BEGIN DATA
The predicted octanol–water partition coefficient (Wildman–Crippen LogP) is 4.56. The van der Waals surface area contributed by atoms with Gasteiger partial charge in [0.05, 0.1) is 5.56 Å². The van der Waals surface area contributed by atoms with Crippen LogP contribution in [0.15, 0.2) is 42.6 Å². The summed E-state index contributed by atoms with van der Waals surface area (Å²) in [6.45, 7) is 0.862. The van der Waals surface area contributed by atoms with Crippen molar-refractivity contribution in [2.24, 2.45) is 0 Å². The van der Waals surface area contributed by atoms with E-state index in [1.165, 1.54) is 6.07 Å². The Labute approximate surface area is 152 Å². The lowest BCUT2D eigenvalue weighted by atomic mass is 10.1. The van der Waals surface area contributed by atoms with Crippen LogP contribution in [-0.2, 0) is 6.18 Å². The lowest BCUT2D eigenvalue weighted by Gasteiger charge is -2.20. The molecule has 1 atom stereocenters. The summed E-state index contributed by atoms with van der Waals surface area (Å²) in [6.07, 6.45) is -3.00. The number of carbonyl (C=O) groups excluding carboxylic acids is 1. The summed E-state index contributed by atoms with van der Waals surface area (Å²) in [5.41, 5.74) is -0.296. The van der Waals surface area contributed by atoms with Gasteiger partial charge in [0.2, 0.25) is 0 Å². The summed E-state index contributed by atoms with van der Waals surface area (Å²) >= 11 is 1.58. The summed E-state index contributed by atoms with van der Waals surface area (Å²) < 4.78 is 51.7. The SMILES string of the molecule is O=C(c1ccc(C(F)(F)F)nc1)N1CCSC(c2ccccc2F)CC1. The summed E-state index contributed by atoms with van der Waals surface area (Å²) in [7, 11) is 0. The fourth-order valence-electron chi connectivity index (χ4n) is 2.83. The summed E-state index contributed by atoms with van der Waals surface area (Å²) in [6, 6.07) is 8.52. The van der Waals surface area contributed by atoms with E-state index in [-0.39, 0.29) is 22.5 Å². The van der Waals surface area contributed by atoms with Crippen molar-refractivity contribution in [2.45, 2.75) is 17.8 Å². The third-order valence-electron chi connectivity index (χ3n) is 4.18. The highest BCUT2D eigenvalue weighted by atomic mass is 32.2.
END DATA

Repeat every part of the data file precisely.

The predicted octanol–water partition coefficient (Wildman–Crippen LogP) is 4.56. The van der Waals surface area contributed by atoms with Gasteiger partial charge in [0.05, 0.1) is 5.56 Å². The van der Waals surface area contributed by atoms with Crippen LogP contribution in [0.15, 0.2) is 42.6 Å². The summed E-state index contributed by atoms with van der Waals surface area (Å²) in [6.45, 7) is 0.862. The van der Waals surface area contributed by atoms with Crippen molar-refractivity contribution in [2.24, 2.45) is 0 Å². The van der Waals surface area contributed by atoms with E-state index in [1.165, 1.54) is 6.07 Å². The Labute approximate surface area is 152 Å². The lowest BCUT2D eigenvalue weighted by atomic mass is 10.1. The van der Waals surface area contributed by atoms with Crippen LogP contribution in [-0.2, 0) is 6.18 Å². The lowest BCUT2D eigenvalue weighted by Gasteiger charge is -2.20. The molecule has 1 atom stereocenters. The summed E-state index contributed by atoms with van der Waals surface area (Å²) in [6.07, 6.45) is -3.00. The number of carbonyl (C=O) groups excluding carboxylic acids is 1. The summed E-state index contributed by atoms with van der Waals surface area (Å²) in [5.41, 5.74) is -0.296. The van der Waals surface area contributed by atoms with Gasteiger partial charge in [0.2, 0.25) is 0 Å². The summed E-state index contributed by atoms with van der Waals surface area (Å²) >= 11 is 1.58. The summed E-state index contributed by atoms with van der Waals surface area (Å²) < 4.78 is 51.7. The SMILES string of the molecule is O=C(c1ccc(C(F)(F)F)nc1)N1CCSC(c2ccccc2F)CC1. The summed E-state index contributed by atoms with van der Waals surface area (Å²) in [7, 11) is 0. The fourth-order valence-electron chi connectivity index (χ4n) is 2.83. The summed E-state index contributed by atoms with van der Waals surface area (Å²) in [6, 6.07) is 8.52. The van der Waals surface area contributed by atoms with E-state index in [-0.39, 0.29) is 22.5 Å². The van der Waals surface area contributed by atoms with Crippen molar-refractivity contribution in [2.45, 2.75) is 17.8 Å². The third-order valence-electron chi connectivity index (χ3n) is 4.18. The highest BCUT2D eigenvalue weighted by atomic mass is 32.2.